On average, the city of Seattle, well-known as one of the wettest in the United States, sees a little more than 34 inches of rain each year. And Pittsburgh? Try approximately 37. That’s right: You’ve come to a seriously rainy place. But not to worry—there’s more than enough going on here underneath the protection of a solid roof.
In Oakland, the Carnegie Museums of Art and Natural History (4400 Forbes Ave., 412/622-3131, www.cmoa.org , www.carnegiemnh.org , $10 adult, $6 child, $7 senior) both lie within the same building. What’s more, the entrance fee includes admission to both. It’s an interesting juxtaposition: If you grow tired of the Monets or Jackson Pollacks, for instance, there’s always the Hall of African Wildlife next door. And there’s no need to hunt outside for lunch, either—the Museum of Art Café and the Fossil Fuels Café both have you covered.
When the museums get old, take a pit stop at the main branch of the Carnegie Library (www.clpgh.org ), which is also under the same roof. It can be accessed through a door located in Sculpture Hall. (Both museums are closed on Monday.) Also, don’t forget the Nationality Rooms (www.pitt.edu/~natrooms ) at Pitt’s Cathedral of Learning (Corner of 5th Ave. and Bigelow Blvd., 412/624-4141, www.pitt.edu ), which is about a two-minute walk away.
Should you find yourself on the North Side, the Andy Warhol Museum (117 Sandusky St., 412/237-8300, www.warhol.org , $10 adult, $6 child, $7 senior), offers not just a stunning collection of the artist’s work, but also various temporary exhibitions, a movie theater screening Warhol films daily, a café, a vintage, black-and-white photo booth, and a fantastic gift shop. There is also the Weekend Factory, where visitors can create their own Warhol-esque art on Saturdays and Sundays.
A bit further north and in the heart of the Mexican War Streets is the Mattress Factory (500 Sampsonia Way, 412/231-3169, www.mattress.org , $9 adult, $6 student, $7 senior), a stunning installation art museum featuring a number of permanent exhibitions by James Turrell.
Pittsburgh has a surprisingly vibrant theater scene; independent productions and mainstream fare can be found throughout the city. The ever-popular City Theatre (1300 Bingham St., 412/431-2489, www.citytheatrecompany.org ) on the South Side offers everything from one-person shows to Broadway productions; the CMU drama department consistently produces quality work at the Purnell Center for the Arts (412/268-2407); the Pittsburgh Public Theater (621 Penn Ave., 412/316-1600, www.pgharts.org/venues/oreilly.aspx ) in the city’s Cultural District presents Broadway-style plays in an intimate setting; and the Pittsburgh Playhouse (22 Craft Ave., 412/621-4445, www.pointpark.edu ) is home to three acclaimed theater companies.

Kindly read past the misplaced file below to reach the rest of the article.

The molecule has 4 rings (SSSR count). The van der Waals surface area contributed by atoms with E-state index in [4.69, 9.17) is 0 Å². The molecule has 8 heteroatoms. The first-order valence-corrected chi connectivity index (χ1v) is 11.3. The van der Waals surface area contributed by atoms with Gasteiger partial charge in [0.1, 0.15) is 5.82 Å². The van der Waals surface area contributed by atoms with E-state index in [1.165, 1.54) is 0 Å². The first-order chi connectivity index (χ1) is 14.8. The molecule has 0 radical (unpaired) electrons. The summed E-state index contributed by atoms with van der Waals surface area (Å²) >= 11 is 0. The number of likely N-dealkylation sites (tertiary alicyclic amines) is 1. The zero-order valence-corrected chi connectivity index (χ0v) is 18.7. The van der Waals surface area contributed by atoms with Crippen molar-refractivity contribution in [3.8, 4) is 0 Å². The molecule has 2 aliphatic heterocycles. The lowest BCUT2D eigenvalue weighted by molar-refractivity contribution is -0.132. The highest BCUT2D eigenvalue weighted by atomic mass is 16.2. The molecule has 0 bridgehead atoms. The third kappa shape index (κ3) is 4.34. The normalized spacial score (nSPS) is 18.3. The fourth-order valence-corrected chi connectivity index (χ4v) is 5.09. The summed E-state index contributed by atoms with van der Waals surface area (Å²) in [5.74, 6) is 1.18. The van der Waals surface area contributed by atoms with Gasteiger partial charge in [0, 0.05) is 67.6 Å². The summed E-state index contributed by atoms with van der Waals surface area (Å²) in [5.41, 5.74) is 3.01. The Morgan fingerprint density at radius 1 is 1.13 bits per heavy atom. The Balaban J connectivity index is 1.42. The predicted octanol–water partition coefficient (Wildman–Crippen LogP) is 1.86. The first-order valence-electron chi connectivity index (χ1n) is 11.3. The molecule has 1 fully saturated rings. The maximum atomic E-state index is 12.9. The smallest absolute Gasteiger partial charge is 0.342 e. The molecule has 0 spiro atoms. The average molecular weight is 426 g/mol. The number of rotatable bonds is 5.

Not a fan of the boards? Check out one of Pittsburgh’s independent film houses: Local favorites include the Melwood Screening Room (477 Melwood Ave., 412/682-4111, www.pghfilmmakers.org/melwood.html ) in North Oakland, Downtown’s Harris Theater (809 Liberty Ave., 412/471-9700, www.pghfilmmakers.org/harris.html ), the Oaks Theater (310 Allegheny River Blvd., 412/828-6311, www.theoakstheater.com ) in Oakmont, and the Regent Square Theater (1035 S. Braddock Ave., 412/682-4811, www.pghfilmmakers.org/regent.html ) in Edgewood.
Assuming you’re at least somewhat literarily inclined, you’ve probably passed more than your fair share of rainy days sunken deep in a comfy couch with a stack of good books and a cup of hot chocolate by your side. Conveniently enough, Joseph-Beth Booksellers (2705 E. Carson St., 412/381-3600, www.josephbeth.com ) at SouthSide Works, the city’s largest bookstore, has a super-secret door in the far corner of its music department that leads directly to Caribou Coffee (www.cariboucoffee.com ). Caribou offers all manner of snacks and caffeinated beverages. Joseph-Beth’s magazine selection alone will make your jaw drop, and some of the chairs and couches are comfortable enough to pass out in. Author readings take place quite often, so grab a schedule at the checkout counter to see what’s going on.